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Usually word lists are 1 file that contains everything, but are there separately downloadable noun list, verb list, adjective list, etc?

I need them for English specifically.

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4 Answers 4

up vote 5 down vote accepted

See Kevin's word lists. Particularly the "Part Of Speech Database." You'll have to do some minimal text-processing on your own, in order to get the database into multiple files for yourself, but that can be done very easily with a few grep commands.

The license terms are available on the "readme" page.

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This is a highly ranked Google result, so I'm digging up this 2 year old question to provide a far better answer than the existing one.

The "Kevin's Word Lists" page provides old lists from the year 2000, based on WordNet 1.6.

You are far better off going to and downloading WordNet 3.0 (the Database-only version) or whatever the latest version is when you're reading this.

Parsing it is very simple; just apply a regex of "/^(\S+?)[\s%]/" to grab every word, and then replace all "_" (underscores) in the results with spaces. Finally, dump your results to whatever storage format you want. You'll be given separate lists of adjectives, adverbs, nouns, verbs and even a special (very useless/useful depending on what you're doing) list called "senses" which relates to our senses of smell, sight, hearing, etc, i.e. words such as "shirt" or "pungent".

Enjoy! Remember to include their copyright notice if you're using it in a project.

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Which files do you use though? – Lucidnonsense Jul 27 '14 at 15:35

If you download just the database files from you can extract the words by running these commands:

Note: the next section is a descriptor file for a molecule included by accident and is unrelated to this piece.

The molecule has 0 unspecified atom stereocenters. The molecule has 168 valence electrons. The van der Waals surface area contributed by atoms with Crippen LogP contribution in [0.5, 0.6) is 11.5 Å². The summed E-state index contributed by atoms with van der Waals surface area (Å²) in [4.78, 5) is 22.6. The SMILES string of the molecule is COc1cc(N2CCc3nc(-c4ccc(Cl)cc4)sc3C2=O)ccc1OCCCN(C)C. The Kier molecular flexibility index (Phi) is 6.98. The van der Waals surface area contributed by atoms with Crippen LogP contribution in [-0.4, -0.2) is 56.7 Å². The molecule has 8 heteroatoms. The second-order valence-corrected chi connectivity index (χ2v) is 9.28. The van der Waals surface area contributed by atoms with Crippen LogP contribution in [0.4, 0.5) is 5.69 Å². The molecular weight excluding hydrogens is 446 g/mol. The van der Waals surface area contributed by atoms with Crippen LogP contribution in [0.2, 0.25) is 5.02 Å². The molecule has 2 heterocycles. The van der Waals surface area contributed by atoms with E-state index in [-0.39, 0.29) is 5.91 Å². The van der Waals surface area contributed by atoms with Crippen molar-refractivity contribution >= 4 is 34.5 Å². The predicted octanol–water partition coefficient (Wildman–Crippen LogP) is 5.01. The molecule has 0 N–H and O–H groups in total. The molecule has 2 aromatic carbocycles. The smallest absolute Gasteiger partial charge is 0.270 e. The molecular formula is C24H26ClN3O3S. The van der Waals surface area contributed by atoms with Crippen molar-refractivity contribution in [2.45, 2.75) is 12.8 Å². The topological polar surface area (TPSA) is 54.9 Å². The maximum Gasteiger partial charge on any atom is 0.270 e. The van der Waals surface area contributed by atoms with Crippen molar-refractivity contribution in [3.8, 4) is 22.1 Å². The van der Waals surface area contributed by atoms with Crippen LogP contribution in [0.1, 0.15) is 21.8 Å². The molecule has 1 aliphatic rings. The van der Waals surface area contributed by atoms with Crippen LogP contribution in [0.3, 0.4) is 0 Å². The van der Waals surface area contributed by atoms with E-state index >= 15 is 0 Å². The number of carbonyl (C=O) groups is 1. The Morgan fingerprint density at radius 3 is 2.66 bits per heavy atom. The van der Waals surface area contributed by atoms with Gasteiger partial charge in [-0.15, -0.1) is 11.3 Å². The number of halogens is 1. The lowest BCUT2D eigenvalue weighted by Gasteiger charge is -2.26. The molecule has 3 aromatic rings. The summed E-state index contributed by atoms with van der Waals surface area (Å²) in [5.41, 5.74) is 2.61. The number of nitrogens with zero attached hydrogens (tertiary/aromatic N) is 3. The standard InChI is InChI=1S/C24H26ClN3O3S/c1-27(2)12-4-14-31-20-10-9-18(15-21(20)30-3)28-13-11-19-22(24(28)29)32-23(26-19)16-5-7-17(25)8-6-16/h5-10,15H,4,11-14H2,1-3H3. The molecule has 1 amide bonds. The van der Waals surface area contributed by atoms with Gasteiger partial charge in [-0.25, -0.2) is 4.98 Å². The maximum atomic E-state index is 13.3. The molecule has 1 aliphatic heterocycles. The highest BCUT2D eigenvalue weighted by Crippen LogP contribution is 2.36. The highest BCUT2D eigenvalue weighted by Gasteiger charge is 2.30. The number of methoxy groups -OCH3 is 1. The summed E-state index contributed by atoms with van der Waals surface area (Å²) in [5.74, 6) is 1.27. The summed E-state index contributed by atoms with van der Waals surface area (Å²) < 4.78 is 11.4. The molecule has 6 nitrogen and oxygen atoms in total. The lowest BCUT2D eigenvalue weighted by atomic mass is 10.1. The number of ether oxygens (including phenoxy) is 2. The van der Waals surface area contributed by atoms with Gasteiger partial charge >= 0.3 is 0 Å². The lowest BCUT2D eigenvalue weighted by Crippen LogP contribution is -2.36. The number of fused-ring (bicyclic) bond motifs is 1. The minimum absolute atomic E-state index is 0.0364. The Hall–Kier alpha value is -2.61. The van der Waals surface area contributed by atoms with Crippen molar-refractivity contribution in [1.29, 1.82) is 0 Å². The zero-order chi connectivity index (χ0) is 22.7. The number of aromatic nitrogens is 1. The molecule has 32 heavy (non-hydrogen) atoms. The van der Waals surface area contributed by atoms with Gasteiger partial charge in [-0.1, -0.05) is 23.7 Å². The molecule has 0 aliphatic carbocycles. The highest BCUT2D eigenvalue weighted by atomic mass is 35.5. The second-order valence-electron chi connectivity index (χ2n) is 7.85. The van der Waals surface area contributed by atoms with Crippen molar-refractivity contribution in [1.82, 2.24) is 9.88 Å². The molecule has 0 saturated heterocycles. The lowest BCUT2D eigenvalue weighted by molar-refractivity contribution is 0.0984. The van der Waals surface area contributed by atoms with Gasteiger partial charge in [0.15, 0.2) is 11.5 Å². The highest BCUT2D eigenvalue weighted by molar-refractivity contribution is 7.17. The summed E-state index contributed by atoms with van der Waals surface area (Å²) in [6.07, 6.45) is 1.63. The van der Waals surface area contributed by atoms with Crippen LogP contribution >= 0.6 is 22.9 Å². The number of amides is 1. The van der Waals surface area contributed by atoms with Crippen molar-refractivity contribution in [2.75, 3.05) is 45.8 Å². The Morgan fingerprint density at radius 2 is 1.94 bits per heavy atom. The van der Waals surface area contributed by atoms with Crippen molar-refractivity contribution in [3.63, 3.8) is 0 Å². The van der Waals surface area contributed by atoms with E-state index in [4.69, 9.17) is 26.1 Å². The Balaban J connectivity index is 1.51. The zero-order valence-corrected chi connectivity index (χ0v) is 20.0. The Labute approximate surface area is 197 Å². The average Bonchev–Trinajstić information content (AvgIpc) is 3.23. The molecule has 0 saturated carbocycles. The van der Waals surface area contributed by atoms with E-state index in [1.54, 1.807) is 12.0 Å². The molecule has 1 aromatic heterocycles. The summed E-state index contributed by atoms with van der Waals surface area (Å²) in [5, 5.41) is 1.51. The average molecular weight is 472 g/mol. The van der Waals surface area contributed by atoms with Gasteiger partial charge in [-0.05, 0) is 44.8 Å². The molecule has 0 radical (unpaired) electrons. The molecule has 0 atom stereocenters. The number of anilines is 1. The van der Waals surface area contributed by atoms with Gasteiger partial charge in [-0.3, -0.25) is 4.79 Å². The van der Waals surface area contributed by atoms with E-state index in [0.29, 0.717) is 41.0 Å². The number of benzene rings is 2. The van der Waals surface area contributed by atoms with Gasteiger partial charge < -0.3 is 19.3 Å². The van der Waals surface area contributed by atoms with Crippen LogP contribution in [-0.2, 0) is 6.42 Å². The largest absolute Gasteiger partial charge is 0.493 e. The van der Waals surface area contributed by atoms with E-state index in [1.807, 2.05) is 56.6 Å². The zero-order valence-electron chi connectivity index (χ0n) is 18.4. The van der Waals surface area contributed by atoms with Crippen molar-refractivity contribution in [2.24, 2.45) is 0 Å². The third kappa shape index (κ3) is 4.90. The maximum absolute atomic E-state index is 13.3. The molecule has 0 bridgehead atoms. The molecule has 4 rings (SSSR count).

egrep -o "^[0-9]{8}\s[0-9]{2}\s[a-z]\s[0-9]{2}\s[a-zA-Z_]*\s" data.adj | cut -d ' ' -f 5 >
egrep -o "^[0-9]{8}\s[0-9]{2}\s[a-z]\s[0-9]{2}\s[a-zA-Z_]*\s" data.adv | cut -d ' ' -f 5 >
egrep -o "^[0-9]{8}\s[0-9]{2}\s[a-z]\s[0-9]{2}\s[a-zA-Z_]*\s" data.noun | cut -d ' ' -f 5 >
egrep -o "^[0-9]{8}\s[0-9]{2}\s[a-z]\s[0-9]{2}\s[a-zA-Z_]*\s" data.verb | cut -d ' ' -f 5 >

Or if you only want single words (no underscores)

egrep -o "^[0-9]{8}\s[0-9]{2}\s[a-z]\s[0-9]{2}\s[a-zA-Z]*\s" data.adj | cut -d ' ' -f 5 >
egrep -o "^[0-9]{8}\s[0-9]{2}\s[a-z]\s[0-9]{2}\s[a-zA-Z]*\s" data.adv | cut -d ' ' -f 5 >
egrep -o "^[0-9]{8}\s[0-9]{2}\s[a-z]\s[0-9]{2}\s[a-zA-Z]*\s" data.noun | cut -d ' ' -f 5 >
egrep -o "^[0-9]{8}\s[0-9]{2}\s[a-z]\s[0-9]{2}\s[a-zA-Z]*\s" data.verb | cut -d ' ' -f 5 >
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This doesn't seem to add much to what have been said 4 years ago. – Mephy Dec 11 '14 at 4:30
Speak for yourself, this is exactly what I needed. Thanks Chilly! – John Dorean Dec 11 '14 at 20:11

Each part-of-speech vocabulary entry consists of a word or phrase field followed by a field delimiter of (ASCII 215) and the part-of-speech field that is coded using the following ASCII symbols (case is significant):

Noun                            N
Plural                          p
Noun Phrase                     h
Verb (usu participle)           V
Verb (transitive)               t
Verb (intransitive)             i
Adjective                       A
Adverb                          v
Conjunction                     C
Preposition                     P
Interjection                   !
Pronoun                         r
Definite Article                D
Indefinite Article              I
Nominative                      o
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